An ethnopharmacological survey of medicinal plants in the northeastern Amazon region of Peru showed that several botanical parts of camu camu such as immature and mature fruits, stems, leaves, roots, seeds, and barks are used to prepare remedies in folk medicine to treat numerous diseases such as arthritis, diabetes, hypercholesterolemia, bronchitis, inflammation, asthma, atherosclerosis, cataracts, depression, flu, gingivitis, glaucoma, hepatitis, infertility, migraine, osteoporosis, Parkinson’s disease, and malaria [49, 50]. Additionally, Steele [51] showed that camu camu is used traditionally for the treatment of malaria by indigenous people of South America. All these traditional uses are in concordance with multiple scientific researches showing that several botanical parts of camu camu are a rich source of various health-promoting phytochemicals with proved health beneficial properties. Among these bioactive phytochemicals, in addition to vitamin C, several secondary metabolites exist such as polyphenols, carotenoids, and other chemicals, which are presented in Figures 3 and 4 and detailed below.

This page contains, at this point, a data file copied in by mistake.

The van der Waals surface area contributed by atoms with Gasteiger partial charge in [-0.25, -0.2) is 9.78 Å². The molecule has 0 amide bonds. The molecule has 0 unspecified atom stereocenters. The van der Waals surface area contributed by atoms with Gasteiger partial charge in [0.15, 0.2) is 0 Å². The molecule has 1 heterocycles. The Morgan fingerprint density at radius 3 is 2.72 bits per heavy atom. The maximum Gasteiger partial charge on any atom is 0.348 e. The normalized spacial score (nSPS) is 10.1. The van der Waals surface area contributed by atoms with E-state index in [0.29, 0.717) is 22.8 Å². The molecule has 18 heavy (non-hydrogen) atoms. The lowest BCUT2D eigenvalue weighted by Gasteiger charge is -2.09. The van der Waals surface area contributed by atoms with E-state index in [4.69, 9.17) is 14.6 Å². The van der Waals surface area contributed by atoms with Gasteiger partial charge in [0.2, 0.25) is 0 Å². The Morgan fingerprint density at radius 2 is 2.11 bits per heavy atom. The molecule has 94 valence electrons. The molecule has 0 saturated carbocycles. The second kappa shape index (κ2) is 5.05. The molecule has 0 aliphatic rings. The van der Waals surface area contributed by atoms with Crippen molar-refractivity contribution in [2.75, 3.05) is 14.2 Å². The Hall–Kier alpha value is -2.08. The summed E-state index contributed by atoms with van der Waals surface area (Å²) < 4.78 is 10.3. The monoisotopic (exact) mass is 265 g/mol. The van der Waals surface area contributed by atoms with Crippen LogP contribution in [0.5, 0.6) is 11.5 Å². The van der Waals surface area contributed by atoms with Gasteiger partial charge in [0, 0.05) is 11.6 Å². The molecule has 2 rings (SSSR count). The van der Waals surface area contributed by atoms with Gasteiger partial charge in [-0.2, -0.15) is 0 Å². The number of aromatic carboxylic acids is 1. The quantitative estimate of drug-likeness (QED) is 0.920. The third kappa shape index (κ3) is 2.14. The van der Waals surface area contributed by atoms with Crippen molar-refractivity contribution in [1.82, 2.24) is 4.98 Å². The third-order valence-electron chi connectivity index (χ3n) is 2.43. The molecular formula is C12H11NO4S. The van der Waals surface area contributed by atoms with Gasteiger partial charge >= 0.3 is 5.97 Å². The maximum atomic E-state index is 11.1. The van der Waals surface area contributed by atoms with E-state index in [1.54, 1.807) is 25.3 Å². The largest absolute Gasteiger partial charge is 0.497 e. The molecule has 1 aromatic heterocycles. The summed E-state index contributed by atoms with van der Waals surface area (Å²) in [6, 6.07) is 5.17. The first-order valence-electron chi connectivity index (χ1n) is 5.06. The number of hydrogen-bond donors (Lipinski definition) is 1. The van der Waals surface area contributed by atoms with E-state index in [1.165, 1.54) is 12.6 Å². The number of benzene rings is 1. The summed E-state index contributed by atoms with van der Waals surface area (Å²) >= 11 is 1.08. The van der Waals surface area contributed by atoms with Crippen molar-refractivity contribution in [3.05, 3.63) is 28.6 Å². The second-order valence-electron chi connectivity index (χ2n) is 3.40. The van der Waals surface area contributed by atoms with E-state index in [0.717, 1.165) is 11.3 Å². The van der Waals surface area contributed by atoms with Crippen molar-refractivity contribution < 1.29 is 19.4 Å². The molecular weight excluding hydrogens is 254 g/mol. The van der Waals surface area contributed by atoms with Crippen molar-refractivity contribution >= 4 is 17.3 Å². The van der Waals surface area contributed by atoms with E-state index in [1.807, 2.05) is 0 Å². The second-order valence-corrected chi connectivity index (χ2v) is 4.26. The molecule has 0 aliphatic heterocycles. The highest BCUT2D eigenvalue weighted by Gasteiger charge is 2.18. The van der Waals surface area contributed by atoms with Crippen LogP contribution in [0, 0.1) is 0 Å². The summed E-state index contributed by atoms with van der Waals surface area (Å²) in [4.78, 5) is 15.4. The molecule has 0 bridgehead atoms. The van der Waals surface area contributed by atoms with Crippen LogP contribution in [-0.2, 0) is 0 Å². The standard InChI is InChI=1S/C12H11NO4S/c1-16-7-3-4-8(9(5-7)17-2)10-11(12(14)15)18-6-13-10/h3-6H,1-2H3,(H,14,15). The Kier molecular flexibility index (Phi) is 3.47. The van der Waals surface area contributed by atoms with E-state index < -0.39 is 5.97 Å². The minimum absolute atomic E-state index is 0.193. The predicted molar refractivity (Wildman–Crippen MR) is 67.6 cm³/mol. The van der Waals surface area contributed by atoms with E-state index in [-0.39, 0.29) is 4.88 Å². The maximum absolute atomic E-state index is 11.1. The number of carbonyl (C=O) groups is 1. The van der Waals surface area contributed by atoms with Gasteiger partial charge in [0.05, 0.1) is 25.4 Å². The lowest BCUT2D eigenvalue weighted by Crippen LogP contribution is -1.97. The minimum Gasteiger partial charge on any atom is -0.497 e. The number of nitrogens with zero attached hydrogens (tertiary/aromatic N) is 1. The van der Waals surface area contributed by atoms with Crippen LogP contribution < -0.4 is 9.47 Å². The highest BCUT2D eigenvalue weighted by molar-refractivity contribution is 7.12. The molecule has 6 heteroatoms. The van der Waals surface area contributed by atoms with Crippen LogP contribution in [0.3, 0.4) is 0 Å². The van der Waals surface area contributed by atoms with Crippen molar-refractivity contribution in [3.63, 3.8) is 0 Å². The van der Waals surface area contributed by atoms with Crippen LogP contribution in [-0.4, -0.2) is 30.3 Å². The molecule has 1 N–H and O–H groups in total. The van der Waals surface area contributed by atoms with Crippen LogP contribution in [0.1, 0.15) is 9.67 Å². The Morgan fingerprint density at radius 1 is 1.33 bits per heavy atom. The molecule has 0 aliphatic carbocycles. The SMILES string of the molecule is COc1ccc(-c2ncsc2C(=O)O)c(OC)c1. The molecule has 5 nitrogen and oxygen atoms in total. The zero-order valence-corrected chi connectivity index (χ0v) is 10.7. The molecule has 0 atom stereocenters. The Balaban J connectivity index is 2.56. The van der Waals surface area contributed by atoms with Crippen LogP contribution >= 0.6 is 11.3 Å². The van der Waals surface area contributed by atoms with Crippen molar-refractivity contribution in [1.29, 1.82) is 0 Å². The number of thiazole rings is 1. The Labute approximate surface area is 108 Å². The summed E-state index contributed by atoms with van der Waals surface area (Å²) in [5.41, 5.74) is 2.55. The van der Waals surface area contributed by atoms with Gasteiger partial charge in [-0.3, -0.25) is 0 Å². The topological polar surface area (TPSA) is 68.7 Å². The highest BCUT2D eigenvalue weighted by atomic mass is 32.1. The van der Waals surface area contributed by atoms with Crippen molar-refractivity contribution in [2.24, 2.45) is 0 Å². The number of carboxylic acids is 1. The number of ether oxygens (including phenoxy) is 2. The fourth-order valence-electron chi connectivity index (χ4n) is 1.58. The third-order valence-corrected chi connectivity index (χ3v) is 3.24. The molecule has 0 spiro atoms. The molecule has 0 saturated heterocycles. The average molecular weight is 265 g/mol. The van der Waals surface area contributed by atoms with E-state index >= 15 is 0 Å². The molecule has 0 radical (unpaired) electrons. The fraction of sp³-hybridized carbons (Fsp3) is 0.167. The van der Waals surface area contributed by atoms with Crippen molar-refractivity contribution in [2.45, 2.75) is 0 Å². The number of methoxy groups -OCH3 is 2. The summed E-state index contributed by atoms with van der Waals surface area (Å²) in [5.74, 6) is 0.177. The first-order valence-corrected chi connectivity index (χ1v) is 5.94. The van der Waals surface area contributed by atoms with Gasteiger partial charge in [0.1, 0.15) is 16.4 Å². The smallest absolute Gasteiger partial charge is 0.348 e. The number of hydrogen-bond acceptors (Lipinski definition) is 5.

Figure 3.

Some phytochemical compounds with antioxidant activities identified in fruits of camu camu.

Figure 4.

Phytochemical compounds with corroborated health-promoting phytochemicals isolated by bioassay-guided approaches from camu camu tissues.

3.1. Antioxidative and antiinflammatory activities